Elisabeth Frost is the author of a book of poetry, All of Us (the Marie Alexander Series, White Pine Press, forthcoming 2011); a chapbook, Rumor (Mermaid Tenement Press, 2009); and a critical study, The Feminist Avant-Garde in American Poetry (Iowa, 2003); she is also co-editor of Innovative Women Poets: An Anthology of Contemporary Poetry and Interviews (Iowa, 2006). She is an associate professor of English and Women's Studies at Fordham University.

Nan Curtis has tackled pregnancy, nursing, child's play, a youth she would rather her children did not find out about, and her late mother's love of costume jewelry, cheap purses and tobacco. She has done this by tattooing a ruler on her then expanding belly, taking a gorgeous photograph of her milk-spewing breast, building sculptures that resemble forts and tents, securing scrapbooks inside a too-tight bookshelf, and making art from ordinary things her mother left behind. She has made all this art employing the unlikely discipline of a formalist. Curtis has exhibited at Fourteen30 Contemporary in Portland, DiverseWorks in Houston, Tacoma Art Museum, Portland Institute for Contemporary Art, and at the Melbourne Art Center in Australia. She teaches at the Pacific Northwest College of Art.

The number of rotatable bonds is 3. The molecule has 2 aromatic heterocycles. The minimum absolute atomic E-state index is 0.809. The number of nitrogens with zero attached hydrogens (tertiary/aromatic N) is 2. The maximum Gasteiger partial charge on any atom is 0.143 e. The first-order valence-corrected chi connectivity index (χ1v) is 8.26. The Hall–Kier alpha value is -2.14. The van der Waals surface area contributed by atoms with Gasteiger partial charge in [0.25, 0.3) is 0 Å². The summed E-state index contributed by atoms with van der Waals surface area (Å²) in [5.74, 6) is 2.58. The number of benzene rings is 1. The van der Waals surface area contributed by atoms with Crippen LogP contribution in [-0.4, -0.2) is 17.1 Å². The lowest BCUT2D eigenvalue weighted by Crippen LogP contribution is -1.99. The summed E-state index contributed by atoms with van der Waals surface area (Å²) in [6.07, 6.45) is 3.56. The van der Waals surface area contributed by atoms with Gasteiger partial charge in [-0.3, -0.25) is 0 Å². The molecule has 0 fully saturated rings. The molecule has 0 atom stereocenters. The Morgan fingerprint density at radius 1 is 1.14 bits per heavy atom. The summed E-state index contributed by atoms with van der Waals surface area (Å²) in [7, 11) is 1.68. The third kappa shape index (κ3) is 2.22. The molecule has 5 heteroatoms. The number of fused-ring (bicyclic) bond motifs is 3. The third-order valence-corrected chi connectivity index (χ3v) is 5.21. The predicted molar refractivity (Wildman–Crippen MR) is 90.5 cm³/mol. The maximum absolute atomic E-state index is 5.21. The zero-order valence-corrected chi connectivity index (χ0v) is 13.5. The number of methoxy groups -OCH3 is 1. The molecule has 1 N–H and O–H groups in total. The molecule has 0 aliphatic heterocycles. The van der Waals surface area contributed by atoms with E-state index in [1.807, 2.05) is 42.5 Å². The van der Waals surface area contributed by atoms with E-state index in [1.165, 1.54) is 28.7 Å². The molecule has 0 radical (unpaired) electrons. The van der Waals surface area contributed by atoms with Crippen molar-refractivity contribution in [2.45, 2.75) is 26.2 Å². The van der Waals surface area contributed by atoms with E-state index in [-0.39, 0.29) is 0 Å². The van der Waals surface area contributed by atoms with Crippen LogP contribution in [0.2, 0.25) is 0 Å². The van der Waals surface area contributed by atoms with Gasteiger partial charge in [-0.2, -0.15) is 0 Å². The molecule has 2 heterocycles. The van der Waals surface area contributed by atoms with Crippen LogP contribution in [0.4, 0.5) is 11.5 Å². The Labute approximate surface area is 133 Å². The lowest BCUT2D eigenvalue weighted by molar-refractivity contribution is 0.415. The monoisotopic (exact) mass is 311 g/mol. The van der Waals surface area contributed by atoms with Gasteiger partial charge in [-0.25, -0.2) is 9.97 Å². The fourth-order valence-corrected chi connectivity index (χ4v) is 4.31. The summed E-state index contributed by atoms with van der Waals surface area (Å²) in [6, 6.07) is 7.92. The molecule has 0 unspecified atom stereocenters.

Julianna Bright makes small paintings on paper that look to folk art and fairy tales for their style and imagery. In While You Slept, a woman sleeps on the forest floor while children stand over her, or gather around a small fire. The landscape they inhabit is spare and enigmatic and we sense that we are witnessing the mother's dream. In other works, Bright places her women and children alongside a bare-rooted tree of life, or entangles them in garlands or vines. Her works have the quiet formality of a play performed without words. Julianna Bright has shown her work at Fontanelle Gallery in Portland, Charmingwall in New York, Needles & Pens in San Francisco, Motel Gallery in Portland, and Tinlark Gallery in Hollywood, California. The artist also performs with her band The Golden Bears.